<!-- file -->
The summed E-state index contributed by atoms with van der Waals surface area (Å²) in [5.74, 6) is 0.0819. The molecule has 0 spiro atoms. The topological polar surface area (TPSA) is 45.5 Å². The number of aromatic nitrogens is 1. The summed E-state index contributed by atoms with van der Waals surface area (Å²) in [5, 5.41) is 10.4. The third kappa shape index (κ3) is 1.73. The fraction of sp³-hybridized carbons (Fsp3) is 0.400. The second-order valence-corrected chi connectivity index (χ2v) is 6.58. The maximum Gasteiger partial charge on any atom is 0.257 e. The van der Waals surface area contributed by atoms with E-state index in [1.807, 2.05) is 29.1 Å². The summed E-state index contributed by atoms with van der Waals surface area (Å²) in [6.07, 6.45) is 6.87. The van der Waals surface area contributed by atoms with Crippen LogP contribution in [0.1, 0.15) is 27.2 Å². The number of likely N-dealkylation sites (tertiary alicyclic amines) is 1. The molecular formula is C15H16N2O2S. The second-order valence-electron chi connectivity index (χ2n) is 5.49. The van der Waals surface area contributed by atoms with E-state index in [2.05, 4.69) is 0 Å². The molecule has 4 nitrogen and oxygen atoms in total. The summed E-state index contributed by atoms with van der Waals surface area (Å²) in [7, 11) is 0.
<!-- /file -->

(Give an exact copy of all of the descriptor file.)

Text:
The summed E-state index contributed by atoms with van der Waals surface area (Å²) in [5.74, 6) is 0.0819. The molecule has 0 spiro atoms. The topological polar surface area (TPSA) is 45.5 Å². The number of aromatic nitrogens is 1. The summed E-state index contributed by atoms with van der Waals surface area (Å²) in [5, 5.41) is 10.4. The third kappa shape index (κ3) is 1.73. The fraction of sp³-hybridized carbons (Fsp3) is 0.400. The second-order valence-corrected chi connectivity index (χ2v) is 6.58. The maximum Gasteiger partial charge on any atom is 0.257 e. The van der Waals surface area contributed by atoms with E-state index in [1.807, 2.05) is 29.1 Å². The summed E-state index contributed by atoms with van der Waals surface area (Å²) in [6.07, 6.45) is 6.87. The van der Waals surface area contributed by atoms with Crippen LogP contribution in [0.1, 0.15) is 27.2 Å². The number of likely N-dealkylation sites (tertiary alicyclic amines) is 1. The molecular formula is C15H16N2O2S. The second-order valence-electron chi connectivity index (χ2n) is 5.49. The van der Waals surface area contributed by atoms with E-state index in [2.05, 4.69) is 0 Å². The molecule has 4 nitrogen and oxygen atoms in total. The summed E-state index contributed by atoms with van der Waals surface area (Å²) in [7, 11) is 0.